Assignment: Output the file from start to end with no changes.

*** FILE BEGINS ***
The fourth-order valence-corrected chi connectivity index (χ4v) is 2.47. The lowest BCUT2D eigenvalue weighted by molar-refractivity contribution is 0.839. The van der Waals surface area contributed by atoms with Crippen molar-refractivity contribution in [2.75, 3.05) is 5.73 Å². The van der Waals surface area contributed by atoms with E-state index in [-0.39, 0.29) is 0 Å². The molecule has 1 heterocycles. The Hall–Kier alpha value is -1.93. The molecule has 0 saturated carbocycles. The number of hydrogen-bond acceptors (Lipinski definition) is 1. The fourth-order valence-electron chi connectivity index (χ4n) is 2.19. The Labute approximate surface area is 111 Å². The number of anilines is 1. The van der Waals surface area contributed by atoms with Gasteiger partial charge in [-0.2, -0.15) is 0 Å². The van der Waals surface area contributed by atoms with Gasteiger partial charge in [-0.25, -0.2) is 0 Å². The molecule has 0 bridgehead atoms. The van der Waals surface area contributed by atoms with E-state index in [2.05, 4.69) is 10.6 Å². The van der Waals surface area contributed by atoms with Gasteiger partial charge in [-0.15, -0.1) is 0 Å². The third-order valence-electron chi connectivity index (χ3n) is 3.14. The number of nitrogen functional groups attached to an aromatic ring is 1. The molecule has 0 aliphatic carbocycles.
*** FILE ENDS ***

The fourth-order valence-corrected chi connectivity index (χ4v) is 2.47. The lowest BCUT2D eigenvalue weighted by molar-refractivity contribution is 0.839. The van der Waals surface area contributed by atoms with Crippen molar-refractivity contribution in [2.75, 3.05) is 5.73 Å². The van der Waals surface area contributed by atoms with E-state index in [-0.39, 0.29) is 0 Å². The molecule has 1 heterocycles. The Hall–Kier alpha value is -1.93. The molecule has 0 saturated carbocycles. The number of hydrogen-bond acceptors (Lipinski definition) is 1. The fourth-order valence-electron chi connectivity index (χ4n) is 2.19. The Labute approximate surface area is 111 Å². The number of anilines is 1. The van der Waals surface area contributed by atoms with Gasteiger partial charge in [-0.2, -0.15) is 0 Å². The van der Waals surface area contributed by atoms with Gasteiger partial charge in [-0.25, -0.2) is 0 Å². The molecule has 0 bridgehead atoms. The van der Waals surface area contributed by atoms with E-state index in [2.05, 4.69) is 10.6 Å². The van der Waals surface area contributed by atoms with Gasteiger partial charge in [-0.15, -0.1) is 0 Å². The third-order valence-electron chi connectivity index (χ3n) is 3.14. The number of nitrogen functional groups attached to an aromatic ring is 1. The molecule has 0 aliphatic carbocycles.